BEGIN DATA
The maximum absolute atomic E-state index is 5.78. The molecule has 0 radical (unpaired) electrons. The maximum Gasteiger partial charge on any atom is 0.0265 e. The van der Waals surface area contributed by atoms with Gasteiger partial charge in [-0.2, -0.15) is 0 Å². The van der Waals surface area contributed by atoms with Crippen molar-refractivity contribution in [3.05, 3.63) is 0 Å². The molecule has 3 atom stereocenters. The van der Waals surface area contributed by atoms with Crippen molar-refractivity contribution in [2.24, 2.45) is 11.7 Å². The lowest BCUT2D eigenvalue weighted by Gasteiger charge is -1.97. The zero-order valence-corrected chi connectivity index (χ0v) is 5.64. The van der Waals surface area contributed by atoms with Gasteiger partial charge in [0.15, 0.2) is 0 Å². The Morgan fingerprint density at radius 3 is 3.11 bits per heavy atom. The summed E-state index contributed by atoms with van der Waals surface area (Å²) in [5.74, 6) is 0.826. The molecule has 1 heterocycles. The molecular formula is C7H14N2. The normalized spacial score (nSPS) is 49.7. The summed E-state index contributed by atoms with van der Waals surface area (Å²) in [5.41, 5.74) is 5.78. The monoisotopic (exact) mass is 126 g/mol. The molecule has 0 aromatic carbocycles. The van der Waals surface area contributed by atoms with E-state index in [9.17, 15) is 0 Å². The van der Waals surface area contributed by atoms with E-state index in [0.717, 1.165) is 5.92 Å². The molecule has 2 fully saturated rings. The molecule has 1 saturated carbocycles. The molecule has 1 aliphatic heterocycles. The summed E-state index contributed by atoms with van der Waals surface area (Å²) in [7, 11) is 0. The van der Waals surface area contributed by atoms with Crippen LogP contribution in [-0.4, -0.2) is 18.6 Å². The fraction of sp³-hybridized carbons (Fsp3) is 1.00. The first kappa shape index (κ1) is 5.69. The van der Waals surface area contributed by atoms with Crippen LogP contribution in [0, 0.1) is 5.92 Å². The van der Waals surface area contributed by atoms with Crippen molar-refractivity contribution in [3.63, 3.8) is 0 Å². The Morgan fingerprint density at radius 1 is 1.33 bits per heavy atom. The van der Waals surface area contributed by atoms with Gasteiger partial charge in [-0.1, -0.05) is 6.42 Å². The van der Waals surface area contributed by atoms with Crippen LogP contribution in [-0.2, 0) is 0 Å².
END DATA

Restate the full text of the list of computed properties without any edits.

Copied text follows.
The maximum absolute atomic E-state index is 5.78. The molecule has 0 radical (unpaired) electrons. The maximum Gasteiger partial charge on any atom is 0.0265 e. The van der Waals surface area contributed by atoms with Gasteiger partial charge in [-0.2, -0.15) is 0 Å². The van der Waals surface area contributed by atoms with Crippen molar-refractivity contribution in [3.05, 3.63) is 0 Å². The molecule has 3 atom stereocenters. The van der Waals surface area contributed by atoms with Crippen molar-refractivity contribution in [2.24, 2.45) is 11.7 Å². The lowest BCUT2D eigenvalue weighted by Gasteiger charge is -1.97. The zero-order valence-corrected chi connectivity index (χ0v) is 5.64. The van der Waals surface area contributed by atoms with Gasteiger partial charge in [0.15, 0.2) is 0 Å². The Morgan fingerprint density at radius 3 is 3.11 bits per heavy atom. The summed E-state index contributed by atoms with van der Waals surface area (Å²) in [5.74, 6) is 0.826. The molecule has 1 heterocycles. The molecular formula is C7H14N2. The normalized spacial score (nSPS) is 49.7. The summed E-state index contributed by atoms with van der Waals surface area (Å²) in [5.41, 5.74) is 5.78. The monoisotopic (exact) mass is 126 g/mol. The molecule has 0 aromatic carbocycles. The van der Waals surface area contributed by atoms with E-state index in [9.17, 15) is 0 Å². The van der Waals surface area contributed by atoms with E-state index in [0.717, 1.165) is 5.92 Å². The molecule has 2 fully saturated rings. The molecule has 1 saturated carbocycles. The molecule has 1 aliphatic heterocycles. The summed E-state index contributed by atoms with van der Waals surface area (Å²) in [7, 11) is 0. The van der Waals surface area contributed by atoms with Crippen LogP contribution in [-0.4, -0.2) is 18.6 Å². The fraction of sp³-hybridized carbons (Fsp3) is 1.00. The first kappa shape index (κ1) is 5.69. The van der Waals surface area contributed by atoms with Crippen LogP contribution in [0, 0.1) is 5.92 Å². The van der Waals surface area contributed by atoms with Crippen molar-refractivity contribution in [3.63, 3.8) is 0 Å². The Morgan fingerprint density at radius 1 is 1.33 bits per heavy atom. The van der Waals surface area contributed by atoms with Gasteiger partial charge in [-0.1, -0.05) is 6.42 Å². The van der Waals surface area contributed by atoms with Crippen LogP contribution in [-0.2, 0) is 0 Å².